From The Canadian Horse Defense Coalition and Canadians for the Ethical Treatment of Food Animals (CETFA), December 2011
Watch the video - The True Cost of Canada's Horsemeat Industry. Read the entire 88-page report (PDF). Warning: The written report and accompanying videos contain graphic and disturbing content. Discretion is advised.
The Canadian Horse Defence Coalition (CHDC) presents a fourth investigation documenting inhumane horse slaughter at a Canadian slaughterhouse and provides compelling evidence that the much touted Equine Identification Document (EID) program put forward by the Canadian Food Inspection Agency (CFIA) invites fraud.
Despite past reassurances from the CFIA and industry that horse slaughter plant conditions would be improved, this investigation demonstrates that yet a fourth Canadian slaughterhouse is in violation of humane slaughter regulations.
The CHDC has once again received undercover footage - this time from Les Viandes de la Petite-Nation, Inc., in St. Andre-Avellin, Qubec.
The footage was captured on July 13th and 14th of 2011 and was sent anonymously to the CHDC.
Those of us who have examined the video have been shocked and sickened by
what we've viewed. We consulted Dr. Nicholas Dodman, an expert in animal
behaviour and anesthesiology at Tufts Cummings School of Veterinary
Medicine. Dr. Dodman had this to say: "...my final conclusion, after
reviewing 150-plus horse slaughters in this series of videos, is that the
process was terrifying for most of the horses and, in many cases, horribly
inhumane. The inhumane treatment of horses at Les Viandes de la Petite
Nation must be stopped immediately."
The evidence is clear: it is impossible, even in well-designed, conscientiously-managed, assembly-line conditions, to humanely slaughter horses. As Dr. Dodman states, "...many head shy or apprehensive horses...presented the operator of the captive bolt gun with a moving target."
Examples of stun box failures noted:
- More than 40% of the horses were not stunned after the 1st shot as required by "humane slaughter" regulations. Captive bolt pistol placement was poor - some horses were shot into their temples, under their ears or at the base of their brain. These horses showed clear signs of ineffective stunning or revival in the form of remaining standing, standing back up, winnying or head-shaking. Up to eleven attempts were made to stun one horse (Horse 33 Day 1) who suffered for almost 4 minutes.
- While we were not able to see into the area where the horses were suspended and butchered, at times the shooter carried a captive bolt pistol out from the area to hose it off as it became too bloody. This captive bolt pistol was a different style and higher calibre than the one normally used in the stun box. Only with excessive bleeding, such as during bleed-out, would the pistol become so blood covered. Blood was not seen or sprayed off the pistol used in the kill line, which raises the question whether horses were shot while being bled out.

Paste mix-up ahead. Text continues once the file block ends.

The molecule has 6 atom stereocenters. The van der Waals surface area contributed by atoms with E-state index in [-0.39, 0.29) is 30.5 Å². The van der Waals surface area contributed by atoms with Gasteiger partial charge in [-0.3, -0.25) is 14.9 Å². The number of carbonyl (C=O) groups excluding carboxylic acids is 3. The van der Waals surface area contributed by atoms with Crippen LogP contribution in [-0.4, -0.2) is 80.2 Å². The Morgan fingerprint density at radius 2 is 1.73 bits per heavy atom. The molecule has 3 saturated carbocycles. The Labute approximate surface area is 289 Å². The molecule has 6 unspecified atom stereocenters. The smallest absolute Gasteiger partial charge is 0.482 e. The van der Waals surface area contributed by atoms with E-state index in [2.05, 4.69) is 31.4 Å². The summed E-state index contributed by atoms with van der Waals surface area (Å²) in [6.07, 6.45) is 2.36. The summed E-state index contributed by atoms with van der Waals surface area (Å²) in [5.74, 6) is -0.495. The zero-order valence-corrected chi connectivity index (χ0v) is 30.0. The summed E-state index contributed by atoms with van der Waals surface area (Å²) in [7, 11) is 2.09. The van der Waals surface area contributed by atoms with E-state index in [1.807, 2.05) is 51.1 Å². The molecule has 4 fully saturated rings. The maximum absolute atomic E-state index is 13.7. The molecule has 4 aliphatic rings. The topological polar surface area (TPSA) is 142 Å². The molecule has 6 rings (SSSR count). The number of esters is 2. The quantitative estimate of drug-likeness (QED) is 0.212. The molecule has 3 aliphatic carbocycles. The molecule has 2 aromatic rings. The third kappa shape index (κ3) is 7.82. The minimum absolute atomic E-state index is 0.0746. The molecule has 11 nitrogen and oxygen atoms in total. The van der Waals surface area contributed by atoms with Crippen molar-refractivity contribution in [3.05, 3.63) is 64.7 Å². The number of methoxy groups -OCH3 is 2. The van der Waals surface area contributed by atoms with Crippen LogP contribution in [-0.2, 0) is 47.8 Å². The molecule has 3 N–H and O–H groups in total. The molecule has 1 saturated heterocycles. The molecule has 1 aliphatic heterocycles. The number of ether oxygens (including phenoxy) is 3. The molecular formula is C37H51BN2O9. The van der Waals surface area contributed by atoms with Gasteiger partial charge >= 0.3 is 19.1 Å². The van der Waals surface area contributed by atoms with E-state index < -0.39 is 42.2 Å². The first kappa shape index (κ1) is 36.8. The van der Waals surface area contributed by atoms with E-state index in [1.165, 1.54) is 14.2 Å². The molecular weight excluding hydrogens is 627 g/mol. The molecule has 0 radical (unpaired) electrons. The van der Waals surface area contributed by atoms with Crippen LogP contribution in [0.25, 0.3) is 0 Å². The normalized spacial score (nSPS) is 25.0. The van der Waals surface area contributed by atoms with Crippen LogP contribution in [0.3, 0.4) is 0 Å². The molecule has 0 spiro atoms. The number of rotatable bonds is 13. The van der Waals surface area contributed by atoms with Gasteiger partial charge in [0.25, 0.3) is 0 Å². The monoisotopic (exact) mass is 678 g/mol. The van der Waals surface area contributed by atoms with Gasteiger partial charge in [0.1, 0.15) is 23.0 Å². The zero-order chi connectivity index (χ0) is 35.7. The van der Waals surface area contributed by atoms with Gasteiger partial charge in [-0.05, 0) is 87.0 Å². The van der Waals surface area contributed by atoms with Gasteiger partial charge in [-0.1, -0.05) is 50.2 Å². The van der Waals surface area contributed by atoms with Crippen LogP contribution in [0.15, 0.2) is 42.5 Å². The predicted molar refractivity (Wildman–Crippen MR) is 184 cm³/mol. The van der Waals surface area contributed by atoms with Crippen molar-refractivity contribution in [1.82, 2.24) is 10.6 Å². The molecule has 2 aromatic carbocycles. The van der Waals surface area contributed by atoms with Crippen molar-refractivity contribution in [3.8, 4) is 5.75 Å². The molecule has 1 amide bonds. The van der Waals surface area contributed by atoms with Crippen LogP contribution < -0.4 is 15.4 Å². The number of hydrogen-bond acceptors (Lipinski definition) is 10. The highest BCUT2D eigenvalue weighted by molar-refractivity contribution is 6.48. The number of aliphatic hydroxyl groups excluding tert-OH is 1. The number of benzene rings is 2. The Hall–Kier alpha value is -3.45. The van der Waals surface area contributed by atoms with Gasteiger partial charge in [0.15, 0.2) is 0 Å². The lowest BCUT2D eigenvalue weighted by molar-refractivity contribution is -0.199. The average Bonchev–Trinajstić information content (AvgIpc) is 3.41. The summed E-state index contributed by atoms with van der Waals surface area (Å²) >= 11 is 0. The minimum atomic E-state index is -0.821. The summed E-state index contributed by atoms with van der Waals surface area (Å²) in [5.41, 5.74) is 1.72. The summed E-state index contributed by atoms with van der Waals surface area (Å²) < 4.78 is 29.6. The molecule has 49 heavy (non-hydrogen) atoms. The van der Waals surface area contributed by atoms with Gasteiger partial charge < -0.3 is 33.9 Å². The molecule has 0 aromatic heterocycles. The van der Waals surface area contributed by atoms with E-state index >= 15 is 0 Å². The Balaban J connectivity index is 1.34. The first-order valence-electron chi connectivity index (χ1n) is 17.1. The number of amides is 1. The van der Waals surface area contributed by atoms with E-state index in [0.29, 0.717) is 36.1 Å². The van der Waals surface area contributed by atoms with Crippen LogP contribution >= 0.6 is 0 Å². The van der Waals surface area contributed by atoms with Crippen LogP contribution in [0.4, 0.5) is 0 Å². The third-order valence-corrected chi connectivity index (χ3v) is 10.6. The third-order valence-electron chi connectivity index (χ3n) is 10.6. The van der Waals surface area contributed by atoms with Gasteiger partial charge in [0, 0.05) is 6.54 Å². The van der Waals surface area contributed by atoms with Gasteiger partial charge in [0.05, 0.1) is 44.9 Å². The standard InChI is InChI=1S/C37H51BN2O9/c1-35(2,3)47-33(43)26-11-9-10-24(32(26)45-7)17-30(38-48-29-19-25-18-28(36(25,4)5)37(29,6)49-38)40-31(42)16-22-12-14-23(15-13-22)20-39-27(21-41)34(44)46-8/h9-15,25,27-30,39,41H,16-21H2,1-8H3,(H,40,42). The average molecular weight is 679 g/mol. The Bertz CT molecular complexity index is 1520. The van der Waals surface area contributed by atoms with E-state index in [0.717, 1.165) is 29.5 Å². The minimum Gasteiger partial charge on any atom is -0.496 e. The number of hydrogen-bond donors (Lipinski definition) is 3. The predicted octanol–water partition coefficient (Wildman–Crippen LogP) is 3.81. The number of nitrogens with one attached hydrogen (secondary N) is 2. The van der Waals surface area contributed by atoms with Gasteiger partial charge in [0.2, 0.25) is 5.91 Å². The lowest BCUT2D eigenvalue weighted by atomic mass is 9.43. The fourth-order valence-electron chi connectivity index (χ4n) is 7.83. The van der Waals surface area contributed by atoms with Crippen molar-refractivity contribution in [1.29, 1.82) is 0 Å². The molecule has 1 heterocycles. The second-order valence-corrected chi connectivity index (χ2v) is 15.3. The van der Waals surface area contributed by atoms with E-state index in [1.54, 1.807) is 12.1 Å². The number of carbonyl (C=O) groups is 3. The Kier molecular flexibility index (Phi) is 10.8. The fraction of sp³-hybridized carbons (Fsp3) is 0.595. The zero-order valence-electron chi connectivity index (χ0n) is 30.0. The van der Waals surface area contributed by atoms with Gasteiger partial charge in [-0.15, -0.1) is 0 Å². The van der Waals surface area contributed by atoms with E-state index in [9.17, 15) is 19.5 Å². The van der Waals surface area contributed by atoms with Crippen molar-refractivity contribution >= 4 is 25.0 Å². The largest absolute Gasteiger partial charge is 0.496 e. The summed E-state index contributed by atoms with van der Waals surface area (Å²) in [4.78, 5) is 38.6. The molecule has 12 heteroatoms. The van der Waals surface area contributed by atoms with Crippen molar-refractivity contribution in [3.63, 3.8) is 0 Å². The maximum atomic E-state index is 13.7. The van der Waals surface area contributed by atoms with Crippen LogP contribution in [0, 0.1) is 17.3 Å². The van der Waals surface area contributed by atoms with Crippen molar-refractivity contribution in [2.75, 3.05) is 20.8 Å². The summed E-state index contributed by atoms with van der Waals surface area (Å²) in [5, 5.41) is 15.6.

- Over 80% of the horses showed signs of fear: their knees trembled and buckled, they lost their footing and repeatedly fell.
- 14% of the horses vocalized (provoked by stress or agitation). Some whinnied even after being shot.
- Government inspectors turned a blind eye to violations of the "humane" slaughter regulations. Over the course of 2 days a government inspector could be seen looking into the stun box (sometimes with no horse present) for a total of just 3 1/2 minutes. One horse revived (Horse 64 Day 1) while the inspector was observing, but while it seems the inspector requested another shot be given, the shooter simply winked at him but delivered no further shots.
In our opinion, the system brought in by the CFIA to meet European standards for food safety and traceability is flawed and incomplete, and appears to invite fraud. Examples of issues include:
- Incomplete owner information
- Incomplete agent information
- Poor identification of horses/erroneous information given, such as age, colour markings, tattoos, primary location, sex of animal etc.
- Information often appeared to be filled out by auction mart not the owner
- Use of a stamp instead of original signature by agent
The EID system, touted by the Canadian government as a document that ensures "a continuous medical history" on each horse presented for slaughter, is far from a guarantee that food safety is being addressed.
"Dirty Little Secret - Canada's slaughter industry under fire", published by the Toronto Star on July 30, 2011, provided a close look at Canada's horse slaughter system. The article took readers from a U.S. auction to the door of a Canadian slaughterhouse. This investigation shows what lies beyond that door.
Gary Corbett, President of the federal union representing slaughterhouse veterinarians stated the following in the Toronto Star piece in regard to the EID system:
"(Veterinarians) do rely a lot on the records of the horses kept by the
owners coming into the country and there are questions about how accurate or
up to date they are. It's at the discretion of the owner. There's no
regulatory framework to monitor it. It's kind of like an honour system."
The Star also confirmed that: "While there have been investigation of the 4 plants between 2000 and 2011, there have been no prosecutions, said a CFIA spokesperson."
Finally, John Holland, President, Equine Welfare Alliance, summarized the view of many that "Canada has had a very negative turn in the way people view them on animal issues because of this. Canada is seen as an opportunist in the way it has filled its plants with these animals after the U.S. closed its doors to the practice.
Read the entire 88-page report (PDF). Warning: The written report and accompanying videos contain graphic and disturbing content. Discretion is advised.